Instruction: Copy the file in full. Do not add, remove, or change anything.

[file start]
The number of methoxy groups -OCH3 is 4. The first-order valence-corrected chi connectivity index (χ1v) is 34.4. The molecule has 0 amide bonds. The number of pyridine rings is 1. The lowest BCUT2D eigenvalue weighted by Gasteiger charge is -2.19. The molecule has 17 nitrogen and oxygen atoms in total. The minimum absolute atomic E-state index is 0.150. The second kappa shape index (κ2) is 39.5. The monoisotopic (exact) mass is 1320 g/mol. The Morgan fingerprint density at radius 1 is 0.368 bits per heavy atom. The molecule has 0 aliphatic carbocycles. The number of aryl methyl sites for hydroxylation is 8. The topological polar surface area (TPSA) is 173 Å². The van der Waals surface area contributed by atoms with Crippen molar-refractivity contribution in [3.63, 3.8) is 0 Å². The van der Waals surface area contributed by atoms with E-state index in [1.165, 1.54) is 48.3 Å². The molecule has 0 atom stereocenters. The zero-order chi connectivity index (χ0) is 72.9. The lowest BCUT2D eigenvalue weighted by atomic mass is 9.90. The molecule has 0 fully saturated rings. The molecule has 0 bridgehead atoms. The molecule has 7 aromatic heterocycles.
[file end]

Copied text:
The number of methoxy groups -OCH3 is 4. The first-order valence-corrected chi connectivity index (χ1v) is 34.4. The molecule has 0 amide bonds. The number of pyridine rings is 1. The lowest BCUT2D eigenvalue weighted by Gasteiger charge is -2.19. The molecule has 17 nitrogen and oxygen atoms in total. The minimum absolute atomic E-state index is 0.150. The second kappa shape index (κ2) is 39.5. The monoisotopic (exact) mass is 1320 g/mol. The Morgan fingerprint density at radius 1 is 0.368 bits per heavy atom. The molecule has 0 aliphatic carbocycles. The number of aryl methyl sites for hydroxylation is 8. The topological polar surface area (TPSA) is 173 Å². The van der Waals surface area contributed by atoms with Crippen molar-refractivity contribution in [3.63, 3.8) is 0 Å². The van der Waals surface area contributed by atoms with E-state index in [1.165, 1.54) is 48.3 Å². The molecule has 0 atom stereocenters. The zero-order chi connectivity index (χ0) is 72.9. The lowest BCUT2D eigenvalue weighted by atomic mass is 9.90. The molecule has 0 fully saturated rings. The molecule has 0 bridgehead atoms. The molecule has 7 aromatic heterocycles.